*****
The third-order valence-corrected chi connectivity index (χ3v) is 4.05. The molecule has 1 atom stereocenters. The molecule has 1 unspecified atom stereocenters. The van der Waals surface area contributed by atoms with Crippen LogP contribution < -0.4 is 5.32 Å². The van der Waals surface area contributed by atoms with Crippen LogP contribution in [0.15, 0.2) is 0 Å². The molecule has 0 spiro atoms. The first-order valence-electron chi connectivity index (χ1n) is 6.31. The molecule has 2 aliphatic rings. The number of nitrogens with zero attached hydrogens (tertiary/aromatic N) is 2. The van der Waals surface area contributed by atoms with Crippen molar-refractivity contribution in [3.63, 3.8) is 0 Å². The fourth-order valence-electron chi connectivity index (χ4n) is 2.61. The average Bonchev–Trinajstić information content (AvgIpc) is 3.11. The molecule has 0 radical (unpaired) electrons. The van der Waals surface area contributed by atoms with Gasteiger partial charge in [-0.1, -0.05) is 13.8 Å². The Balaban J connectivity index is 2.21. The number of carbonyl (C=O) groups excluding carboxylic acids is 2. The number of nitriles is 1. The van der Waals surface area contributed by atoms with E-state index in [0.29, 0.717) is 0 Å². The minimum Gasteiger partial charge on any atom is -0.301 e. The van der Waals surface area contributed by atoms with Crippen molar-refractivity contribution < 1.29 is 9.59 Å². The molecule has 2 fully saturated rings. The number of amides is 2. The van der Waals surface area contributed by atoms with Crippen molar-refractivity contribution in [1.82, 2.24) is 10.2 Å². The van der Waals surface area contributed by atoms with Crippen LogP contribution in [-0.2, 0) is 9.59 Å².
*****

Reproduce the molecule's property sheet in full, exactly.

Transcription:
The third-order valence-corrected chi connectivity index (χ3v) is 4.05. The molecule has 1 atom stereocenters. The molecule has 1 unspecified atom stereocenters. The van der Waals surface area contributed by atoms with Crippen LogP contribution < -0.4 is 5.32 Å². The van der Waals surface area contributed by atoms with Crippen LogP contribution in [0.15, 0.2) is 0 Å². The molecule has 0 spiro atoms. The first-order valence-electron chi connectivity index (χ1n) is 6.31. The molecule has 2 aliphatic rings. The number of nitrogens with zero attached hydrogens (tertiary/aromatic N) is 2. The van der Waals surface area contributed by atoms with Crippen molar-refractivity contribution in [3.63, 3.8) is 0 Å². The fourth-order valence-electron chi connectivity index (χ4n) is 2.61. The average Bonchev–Trinajstić information content (AvgIpc) is 3.11. The molecule has 0 radical (unpaired) electrons. The van der Waals surface area contributed by atoms with Gasteiger partial charge in [-0.1, -0.05) is 13.8 Å². The Balaban J connectivity index is 2.21. The number of carbonyl (C=O) groups excluding carboxylic acids is 2. The number of nitriles is 1. The van der Waals surface area contributed by atoms with E-state index in [0.29, 0.717) is 0 Å². The minimum Gasteiger partial charge on any atom is -0.301 e. The van der Waals surface area contributed by atoms with Crippen molar-refractivity contribution < 1.29 is 9.59 Å². The molecule has 2 fully saturated rings. The number of amides is 2. The van der Waals surface area contributed by atoms with Crippen molar-refractivity contribution in [1.82, 2.24) is 10.2 Å². The van der Waals surface area contributed by atoms with Crippen LogP contribution in [-0.2, 0) is 9.59 Å².